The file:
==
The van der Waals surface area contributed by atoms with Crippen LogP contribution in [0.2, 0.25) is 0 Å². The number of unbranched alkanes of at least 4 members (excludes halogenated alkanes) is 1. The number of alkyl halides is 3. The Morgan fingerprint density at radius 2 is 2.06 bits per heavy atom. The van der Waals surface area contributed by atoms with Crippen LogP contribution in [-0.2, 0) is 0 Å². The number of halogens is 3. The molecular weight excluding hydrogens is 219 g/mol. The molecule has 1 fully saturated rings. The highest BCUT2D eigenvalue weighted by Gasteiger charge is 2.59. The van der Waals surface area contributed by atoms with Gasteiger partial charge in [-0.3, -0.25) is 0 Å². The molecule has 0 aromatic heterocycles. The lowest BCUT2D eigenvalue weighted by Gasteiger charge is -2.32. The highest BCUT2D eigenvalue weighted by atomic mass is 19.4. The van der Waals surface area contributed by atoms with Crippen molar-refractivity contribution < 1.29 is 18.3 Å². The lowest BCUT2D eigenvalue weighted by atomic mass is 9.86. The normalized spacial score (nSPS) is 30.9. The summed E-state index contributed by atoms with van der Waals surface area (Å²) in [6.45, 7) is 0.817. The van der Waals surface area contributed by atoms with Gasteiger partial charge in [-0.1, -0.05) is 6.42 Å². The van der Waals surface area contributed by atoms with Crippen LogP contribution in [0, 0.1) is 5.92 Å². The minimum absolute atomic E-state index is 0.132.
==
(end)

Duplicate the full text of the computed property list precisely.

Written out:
The van der Waals surface area contributed by atoms with Crippen LogP contribution in [0.2, 0.25) is 0 Å². The number of unbranched alkanes of at least 4 members (excludes halogenated alkanes) is 1. The number of alkyl halides is 3. The Morgan fingerprint density at radius 2 is 2.06 bits per heavy atom. The van der Waals surface area contributed by atoms with Crippen LogP contribution in [-0.2, 0) is 0 Å². The number of halogens is 3. The molecular weight excluding hydrogens is 219 g/mol. The molecule has 1 fully saturated rings. The highest BCUT2D eigenvalue weighted by Gasteiger charge is 2.59. The van der Waals surface area contributed by atoms with Gasteiger partial charge in [-0.3, -0.25) is 0 Å². The molecule has 0 aromatic heterocycles. The lowest BCUT2D eigenvalue weighted by Gasteiger charge is -2.32. The highest BCUT2D eigenvalue weighted by atomic mass is 19.4. The van der Waals surface area contributed by atoms with Crippen molar-refractivity contribution < 1.29 is 18.3 Å². The lowest BCUT2D eigenvalue weighted by atomic mass is 9.86. The normalized spacial score (nSPS) is 30.9. The summed E-state index contributed by atoms with van der Waals surface area (Å²) in [6.45, 7) is 0.817. The van der Waals surface area contributed by atoms with Gasteiger partial charge in [-0.1, -0.05) is 6.42 Å². The van der Waals surface area contributed by atoms with Crippen LogP contribution in [0, 0.1) is 5.92 Å². The minimum absolute atomic E-state index is 0.132.